A new research from World Travel Market London 2023, has revealed that “affordable luxury” is becoming more popular – despite the squeeze on many holidaymakers’ budgets.

The exclusive WTM Global Travel Report – compiled in association with researchers at Oxford Economics – has revealed that consumers generally remain determined to go on holiday and plenty are still prioritising upmarket options.

The report, unveiled on 6 November during the travel and tourism event taking place in London, says “affordable luxury” is becoming more popular “amid promising sentiment overall”.

It explains that this growth area in travel aligns with a broader trend for consumers to seek out new and unique experiences on holiday.

“After the pandemic and restrictions on travel, many have wanted to upgrade their experience…as consumers proactively catch up on missed tourism experiences,” says the report.

The report notes: “Consumers unaffected by economic downturns are likely to continue opting for luxury destinations.

The report cites United States consumer data from MMGY which suggests that the cost of living is having more of an effect on households with annual incomes under $50,000.

However, those earning more indicated a “high likelihood” of future travel.

Nonetheless, the report warns that some of the post-pandemic drivers of travel demand may have “gone into reverse in recent months”, posing a risk to continued expansion.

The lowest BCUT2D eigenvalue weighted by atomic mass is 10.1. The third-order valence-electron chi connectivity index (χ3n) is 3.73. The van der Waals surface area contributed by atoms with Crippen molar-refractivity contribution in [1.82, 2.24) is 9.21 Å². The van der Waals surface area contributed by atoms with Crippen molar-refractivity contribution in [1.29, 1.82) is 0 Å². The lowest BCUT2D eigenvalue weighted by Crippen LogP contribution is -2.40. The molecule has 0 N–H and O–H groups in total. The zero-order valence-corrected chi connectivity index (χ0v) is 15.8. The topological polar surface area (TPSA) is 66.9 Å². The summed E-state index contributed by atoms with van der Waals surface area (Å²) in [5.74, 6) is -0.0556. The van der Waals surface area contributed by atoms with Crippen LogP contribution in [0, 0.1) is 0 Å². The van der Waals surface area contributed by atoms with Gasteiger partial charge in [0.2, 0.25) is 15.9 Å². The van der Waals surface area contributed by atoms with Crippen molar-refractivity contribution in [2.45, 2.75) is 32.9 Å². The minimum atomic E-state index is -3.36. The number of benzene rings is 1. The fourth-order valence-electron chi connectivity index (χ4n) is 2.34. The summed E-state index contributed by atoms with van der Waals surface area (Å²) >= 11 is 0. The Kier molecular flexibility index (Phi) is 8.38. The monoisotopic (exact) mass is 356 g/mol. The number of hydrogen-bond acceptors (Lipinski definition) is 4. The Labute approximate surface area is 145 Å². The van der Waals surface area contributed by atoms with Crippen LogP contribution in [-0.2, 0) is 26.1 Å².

It points to persistently high costs and the recovery of sterling and the euro, which is making the purchasing power of the US dollar weaker in Europe.

The price of jet fuel is significantly higher than at the start of the year, putting pressure on air fares.

Consumers’ personal disposable income is also under pressure as their own transport and other living costs rise.

Despite these headwinds, the report notes: “Higher costs have not yet been a significant deterrent to growth and travellers appear willing to pay higher prices.”

“We are witnessing a remarkable resilience as people are still prioritising travel and many are seeking ‘affordable luxury’, such as higher rated accommodation or premium economy and business cabins instead of economy”, says Juliette Losardo, Exhibition Director at WTM London.

Meanwhile, the travel industry continues to face supply side problems, amid geopolitical events such as Russia’s invasion of Ukraine – and staff shortages still affect many markets because large numbers of workers switched to other sectors during the pandemic. 

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